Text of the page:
Opioid receptor modulation of a metabolically sensitive ion channel in ratamygdala neurons

Citation
Xg. Chen et al., Opioid receptor modulation of a metabolically sensitive ion channel in ratamygdala neurons, J NEUROSC, 21(23), 2001, pp. 9092-9100
Citations number
45
Language
INGLESE
art.tipo
Article
Categorie Soggetti
Neurosciences & Behavoir
Journal title
JOURNAL OF NEUROSCIENCE
ISSN journal
0270-6474 → ACNP
Volume
21
Issue
23
Year of publication
2001
Pages
9092 - 9100
Database
ISI
SICI code
0270-6474(200112)21:23<9092:ORMOAM>2.0.ZU;2-C
Abstract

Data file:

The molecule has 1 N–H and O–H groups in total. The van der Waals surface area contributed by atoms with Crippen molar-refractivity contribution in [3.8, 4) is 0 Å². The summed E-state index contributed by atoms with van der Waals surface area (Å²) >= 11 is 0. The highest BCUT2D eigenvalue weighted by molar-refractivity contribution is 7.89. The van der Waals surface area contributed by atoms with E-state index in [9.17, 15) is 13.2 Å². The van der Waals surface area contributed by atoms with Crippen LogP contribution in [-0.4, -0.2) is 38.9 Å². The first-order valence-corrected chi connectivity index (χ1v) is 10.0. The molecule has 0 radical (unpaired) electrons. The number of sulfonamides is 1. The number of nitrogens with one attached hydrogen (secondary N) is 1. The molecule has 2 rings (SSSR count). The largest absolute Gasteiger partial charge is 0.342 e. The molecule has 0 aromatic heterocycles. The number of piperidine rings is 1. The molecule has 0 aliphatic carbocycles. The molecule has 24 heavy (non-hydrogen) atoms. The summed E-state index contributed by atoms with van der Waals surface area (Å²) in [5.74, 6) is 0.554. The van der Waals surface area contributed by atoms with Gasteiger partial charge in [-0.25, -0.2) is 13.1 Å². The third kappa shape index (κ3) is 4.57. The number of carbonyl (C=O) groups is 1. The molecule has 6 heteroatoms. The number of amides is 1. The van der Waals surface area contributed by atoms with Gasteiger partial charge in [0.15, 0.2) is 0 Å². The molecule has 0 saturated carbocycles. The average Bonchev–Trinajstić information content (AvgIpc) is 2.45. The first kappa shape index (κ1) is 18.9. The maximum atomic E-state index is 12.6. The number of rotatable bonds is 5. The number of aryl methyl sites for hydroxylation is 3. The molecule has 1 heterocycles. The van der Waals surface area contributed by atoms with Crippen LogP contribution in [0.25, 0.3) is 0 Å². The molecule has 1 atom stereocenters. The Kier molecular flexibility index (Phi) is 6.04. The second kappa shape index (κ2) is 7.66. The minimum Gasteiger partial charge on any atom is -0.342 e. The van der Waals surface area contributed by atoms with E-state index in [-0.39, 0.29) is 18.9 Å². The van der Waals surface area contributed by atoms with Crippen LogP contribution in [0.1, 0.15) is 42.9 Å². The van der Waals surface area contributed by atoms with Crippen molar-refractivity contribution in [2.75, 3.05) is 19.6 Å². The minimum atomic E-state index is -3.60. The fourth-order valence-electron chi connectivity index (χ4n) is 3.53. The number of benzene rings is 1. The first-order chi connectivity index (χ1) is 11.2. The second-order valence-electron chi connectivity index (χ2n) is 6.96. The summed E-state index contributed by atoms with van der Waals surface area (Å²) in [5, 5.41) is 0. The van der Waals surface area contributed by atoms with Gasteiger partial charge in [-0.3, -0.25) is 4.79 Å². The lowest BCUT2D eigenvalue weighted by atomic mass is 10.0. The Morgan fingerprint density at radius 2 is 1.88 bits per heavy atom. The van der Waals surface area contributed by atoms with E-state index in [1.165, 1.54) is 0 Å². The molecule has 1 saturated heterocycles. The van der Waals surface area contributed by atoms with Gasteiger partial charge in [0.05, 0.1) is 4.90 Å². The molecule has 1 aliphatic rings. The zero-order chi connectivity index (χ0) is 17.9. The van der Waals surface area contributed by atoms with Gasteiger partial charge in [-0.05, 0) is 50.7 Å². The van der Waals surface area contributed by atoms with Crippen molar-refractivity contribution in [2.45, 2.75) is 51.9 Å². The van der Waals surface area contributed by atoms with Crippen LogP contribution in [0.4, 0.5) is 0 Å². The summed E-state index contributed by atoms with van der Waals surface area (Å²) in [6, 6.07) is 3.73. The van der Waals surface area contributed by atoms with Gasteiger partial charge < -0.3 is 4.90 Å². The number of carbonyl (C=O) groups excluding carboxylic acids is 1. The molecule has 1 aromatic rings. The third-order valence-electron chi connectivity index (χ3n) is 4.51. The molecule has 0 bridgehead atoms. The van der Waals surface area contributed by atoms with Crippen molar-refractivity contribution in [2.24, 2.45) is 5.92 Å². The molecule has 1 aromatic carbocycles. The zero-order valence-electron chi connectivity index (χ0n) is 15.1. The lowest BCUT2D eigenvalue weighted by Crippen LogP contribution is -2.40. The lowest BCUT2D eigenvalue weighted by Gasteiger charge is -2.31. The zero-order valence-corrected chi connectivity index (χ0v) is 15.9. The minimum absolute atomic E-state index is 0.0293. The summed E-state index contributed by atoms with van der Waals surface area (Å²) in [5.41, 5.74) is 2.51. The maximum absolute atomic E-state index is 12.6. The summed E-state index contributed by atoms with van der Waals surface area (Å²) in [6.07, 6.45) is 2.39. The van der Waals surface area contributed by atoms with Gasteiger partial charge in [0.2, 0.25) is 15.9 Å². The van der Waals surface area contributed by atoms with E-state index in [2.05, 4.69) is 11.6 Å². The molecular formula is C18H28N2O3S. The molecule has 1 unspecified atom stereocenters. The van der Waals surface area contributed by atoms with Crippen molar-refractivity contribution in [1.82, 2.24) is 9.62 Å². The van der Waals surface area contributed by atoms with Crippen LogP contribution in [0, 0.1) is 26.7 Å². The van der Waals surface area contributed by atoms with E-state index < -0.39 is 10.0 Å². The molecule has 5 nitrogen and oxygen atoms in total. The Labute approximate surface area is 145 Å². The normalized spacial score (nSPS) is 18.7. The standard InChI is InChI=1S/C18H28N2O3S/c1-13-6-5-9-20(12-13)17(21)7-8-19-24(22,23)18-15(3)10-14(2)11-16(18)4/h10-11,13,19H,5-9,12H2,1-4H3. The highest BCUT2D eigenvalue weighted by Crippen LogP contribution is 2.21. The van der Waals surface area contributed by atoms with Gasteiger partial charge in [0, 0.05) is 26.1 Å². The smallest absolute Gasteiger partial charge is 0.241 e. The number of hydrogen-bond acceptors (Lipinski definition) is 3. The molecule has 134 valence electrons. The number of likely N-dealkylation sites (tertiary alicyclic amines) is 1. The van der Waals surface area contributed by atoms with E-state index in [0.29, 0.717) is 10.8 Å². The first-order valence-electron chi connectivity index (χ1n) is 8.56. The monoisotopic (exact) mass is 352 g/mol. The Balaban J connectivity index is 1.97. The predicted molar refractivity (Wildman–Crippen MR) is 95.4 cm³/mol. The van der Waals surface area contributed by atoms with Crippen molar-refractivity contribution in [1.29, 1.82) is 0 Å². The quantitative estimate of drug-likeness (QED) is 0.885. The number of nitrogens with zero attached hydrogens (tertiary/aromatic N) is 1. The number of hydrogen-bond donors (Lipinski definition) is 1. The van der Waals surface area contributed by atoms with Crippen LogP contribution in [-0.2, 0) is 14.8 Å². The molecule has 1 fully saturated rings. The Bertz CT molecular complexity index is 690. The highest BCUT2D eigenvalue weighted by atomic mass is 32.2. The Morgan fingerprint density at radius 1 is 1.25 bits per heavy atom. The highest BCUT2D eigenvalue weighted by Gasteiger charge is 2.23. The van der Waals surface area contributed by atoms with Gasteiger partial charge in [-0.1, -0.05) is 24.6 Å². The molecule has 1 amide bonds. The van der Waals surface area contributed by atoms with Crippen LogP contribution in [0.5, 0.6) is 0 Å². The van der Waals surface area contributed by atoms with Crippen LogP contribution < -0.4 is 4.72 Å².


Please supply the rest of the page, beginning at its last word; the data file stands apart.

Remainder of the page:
We have used single-channel patch-clamp recordings to study opiate receptor effects on freshly dissociated neurons from the rat amygdalohippocampal ar ea (also called the posterior nucleus of the amygdala), an output nucleus o f the amygdala implicated in appetitive behaviors. Dissociated cells includ ed a distinct subpopulation that was 30-40 mum in diameter, multipolar or p yramidal in shape, and immunoreactive for neuron-specific enolase, mu opioi d receptors, and galanin. In whole-cell perforated-patch recordings, these cells responded to low concentrations of mu opioid agonists with a hyperpol arization. In cell-attached single channel recordings, these cells expresse d a large variety of K+-permeable ion channels, including 20-100 pS inward rectifiers and 150-200 pS apparent Ca2+-activated K+ channels, none of whic h appeared sensitive to the presence of opioid drugs. In contrast, a 130 pS inwardly rectifying channel was selectively activated by mu opioid recepto rs in this same subpopulation of cells and was active only in the presence of opioid agonists, and inhibited in the presence of antagonists. Channels identical to the 130 pS channel in conductance and voltage sensitivity were activated in the absence of opioids, when the cells were treated with gluc ose-free medium or with the metabolic inhibitor rotenone. The sulfonylurea drug tolbutamide inhibited 130 pS channel openings elicited by opioids. Thu s, a subpopulation of amygdala projection neurons expresses a metabolically sensitive ion channel that is selectively modulated by opiate receptors. T his mechanism may allow opioid neurotransmitters to regulate ingestive beha viors, and thus, opiate drugs to influence reward pathways.